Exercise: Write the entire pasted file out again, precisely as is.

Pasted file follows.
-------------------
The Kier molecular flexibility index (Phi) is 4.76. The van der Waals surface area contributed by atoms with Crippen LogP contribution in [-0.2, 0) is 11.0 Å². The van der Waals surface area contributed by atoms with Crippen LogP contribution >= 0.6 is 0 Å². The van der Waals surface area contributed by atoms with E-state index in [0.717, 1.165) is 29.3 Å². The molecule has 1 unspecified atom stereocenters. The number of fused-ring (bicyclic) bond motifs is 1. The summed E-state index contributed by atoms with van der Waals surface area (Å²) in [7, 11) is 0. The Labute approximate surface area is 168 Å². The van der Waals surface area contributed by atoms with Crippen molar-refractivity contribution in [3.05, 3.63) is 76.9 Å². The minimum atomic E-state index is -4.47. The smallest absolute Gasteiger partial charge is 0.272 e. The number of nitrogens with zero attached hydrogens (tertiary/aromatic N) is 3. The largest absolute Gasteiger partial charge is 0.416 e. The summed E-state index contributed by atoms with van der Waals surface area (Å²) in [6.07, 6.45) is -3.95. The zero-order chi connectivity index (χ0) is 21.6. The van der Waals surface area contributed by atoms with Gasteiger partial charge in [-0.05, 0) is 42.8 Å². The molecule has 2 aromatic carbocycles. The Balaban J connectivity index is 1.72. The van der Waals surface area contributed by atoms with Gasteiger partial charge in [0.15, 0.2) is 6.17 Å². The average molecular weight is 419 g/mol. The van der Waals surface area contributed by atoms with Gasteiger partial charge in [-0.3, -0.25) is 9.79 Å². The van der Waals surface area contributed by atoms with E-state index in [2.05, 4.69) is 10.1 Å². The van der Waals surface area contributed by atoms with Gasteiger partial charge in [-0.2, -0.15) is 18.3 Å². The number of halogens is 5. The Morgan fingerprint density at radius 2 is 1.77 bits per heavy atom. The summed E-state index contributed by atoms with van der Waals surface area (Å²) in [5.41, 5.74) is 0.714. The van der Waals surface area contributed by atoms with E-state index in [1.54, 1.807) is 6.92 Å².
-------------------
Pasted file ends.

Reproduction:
The Kier molecular flexibility index (Phi) is 4.76. The van der Waals surface area contributed by atoms with Crippen LogP contribution in [-0.2, 0) is 11.0 Å². The van der Waals surface area contributed by atoms with Crippen LogP contribution >= 0.6 is 0 Å². The van der Waals surface area contributed by atoms with E-state index in [0.717, 1.165) is 29.3 Å². The molecule has 1 unspecified atom stereocenters. The number of fused-ring (bicyclic) bond motifs is 1. The summed E-state index contributed by atoms with van der Waals surface area (Å²) in [7, 11) is 0. The Labute approximate surface area is 168 Å². The van der Waals surface area contributed by atoms with Crippen molar-refractivity contribution in [3.05, 3.63) is 76.9 Å². The minimum atomic E-state index is -4.47. The smallest absolute Gasteiger partial charge is 0.272 e. The number of nitrogens with zero attached hydrogens (tertiary/aromatic N) is 3. The largest absolute Gasteiger partial charge is 0.416 e. The summed E-state index contributed by atoms with van der Waals surface area (Å²) in [6.07, 6.45) is -3.95. The zero-order chi connectivity index (χ0) is 21.6. The van der Waals surface area contributed by atoms with Gasteiger partial charge in [-0.05, 0) is 42.8 Å². The molecule has 2 aromatic carbocycles. The Balaban J connectivity index is 1.72. The van der Waals surface area contributed by atoms with Gasteiger partial charge in [0.15, 0.2) is 6.17 Å². The average molecular weight is 419 g/mol. The van der Waals surface area contributed by atoms with Gasteiger partial charge in [-0.3, -0.25) is 9.79 Å². The van der Waals surface area contributed by atoms with E-state index in [2.05, 4.69) is 10.1 Å². The van der Waals surface area contributed by atoms with Gasteiger partial charge in [-0.2, -0.15) is 18.3 Å². The number of halogens is 5. The Morgan fingerprint density at radius 2 is 1.77 bits per heavy atom. The summed E-state index contributed by atoms with van der Waals surface area (Å²) in [5.41, 5.74) is 0.714. The van der Waals surface area contributed by atoms with E-state index in [1.54, 1.807) is 6.92 Å².